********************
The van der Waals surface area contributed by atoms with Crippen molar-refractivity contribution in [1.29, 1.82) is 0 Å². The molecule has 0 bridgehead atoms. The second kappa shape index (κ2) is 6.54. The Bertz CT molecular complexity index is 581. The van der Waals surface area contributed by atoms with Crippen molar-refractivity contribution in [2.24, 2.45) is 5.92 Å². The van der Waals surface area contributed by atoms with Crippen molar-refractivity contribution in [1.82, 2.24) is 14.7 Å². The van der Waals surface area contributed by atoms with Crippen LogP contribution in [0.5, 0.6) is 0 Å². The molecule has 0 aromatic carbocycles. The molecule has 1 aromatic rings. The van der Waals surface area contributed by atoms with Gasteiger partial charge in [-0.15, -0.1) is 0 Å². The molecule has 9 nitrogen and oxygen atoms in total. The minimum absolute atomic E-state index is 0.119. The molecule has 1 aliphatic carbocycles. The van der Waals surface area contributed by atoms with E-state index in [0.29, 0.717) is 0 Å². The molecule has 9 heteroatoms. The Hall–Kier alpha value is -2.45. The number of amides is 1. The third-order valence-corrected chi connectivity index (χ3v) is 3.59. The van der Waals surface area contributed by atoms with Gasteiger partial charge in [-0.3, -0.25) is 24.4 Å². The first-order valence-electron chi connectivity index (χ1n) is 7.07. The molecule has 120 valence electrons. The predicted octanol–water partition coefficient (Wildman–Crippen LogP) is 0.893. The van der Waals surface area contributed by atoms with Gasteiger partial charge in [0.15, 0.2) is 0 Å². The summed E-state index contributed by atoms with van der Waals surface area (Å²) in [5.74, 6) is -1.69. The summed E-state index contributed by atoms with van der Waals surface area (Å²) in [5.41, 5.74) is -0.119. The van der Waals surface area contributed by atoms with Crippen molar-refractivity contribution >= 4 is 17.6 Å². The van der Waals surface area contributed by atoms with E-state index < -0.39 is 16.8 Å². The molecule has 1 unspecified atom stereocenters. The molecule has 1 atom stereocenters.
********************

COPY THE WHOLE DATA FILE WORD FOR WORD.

The van der Waals surface area contributed by atoms with Crippen molar-refractivity contribution in [1.29, 1.82) is 0 Å². The molecule has 0 bridgehead atoms. The second kappa shape index (κ2) is 6.54. The Bertz CT molecular complexity index is 581. The van der Waals surface area contributed by atoms with Crippen molar-refractivity contribution in [2.24, 2.45) is 5.92 Å². The van der Waals surface area contributed by atoms with Crippen molar-refractivity contribution in [1.82, 2.24) is 14.7 Å². The van der Waals surface area contributed by atoms with Crippen LogP contribution in [0.5, 0.6) is 0 Å². The molecule has 0 aromatic carbocycles. The molecule has 1 aromatic rings. The van der Waals surface area contributed by atoms with Gasteiger partial charge in [-0.15, -0.1) is 0 Å². The molecule has 9 nitrogen and oxygen atoms in total. The minimum absolute atomic E-state index is 0.119. The molecule has 1 aliphatic carbocycles. The van der Waals surface area contributed by atoms with E-state index in [0.29, 0.717) is 0 Å². The molecule has 9 heteroatoms. The Hall–Kier alpha value is -2.45. The number of amides is 1. The third-order valence-corrected chi connectivity index (χ3v) is 3.59. The van der Waals surface area contributed by atoms with Gasteiger partial charge in [-0.3, -0.25) is 24.4 Å². The first-order valence-electron chi connectivity index (χ1n) is 7.07. The molecule has 120 valence electrons. The predicted octanol–water partition coefficient (Wildman–Crippen LogP) is 0.893. The van der Waals surface area contributed by atoms with Gasteiger partial charge in [0.15, 0.2) is 0 Å². The summed E-state index contributed by atoms with van der Waals surface area (Å²) in [5.74, 6) is -1.69. The summed E-state index contributed by atoms with van der Waals surface area (Å²) in [5.41, 5.74) is -0.119. The van der Waals surface area contributed by atoms with Crippen molar-refractivity contribution >= 4 is 17.6 Å². The van der Waals surface area contributed by atoms with E-state index < -0.39 is 16.8 Å². The molecule has 1 unspecified atom stereocenters. The molecule has 1 atom stereocenters.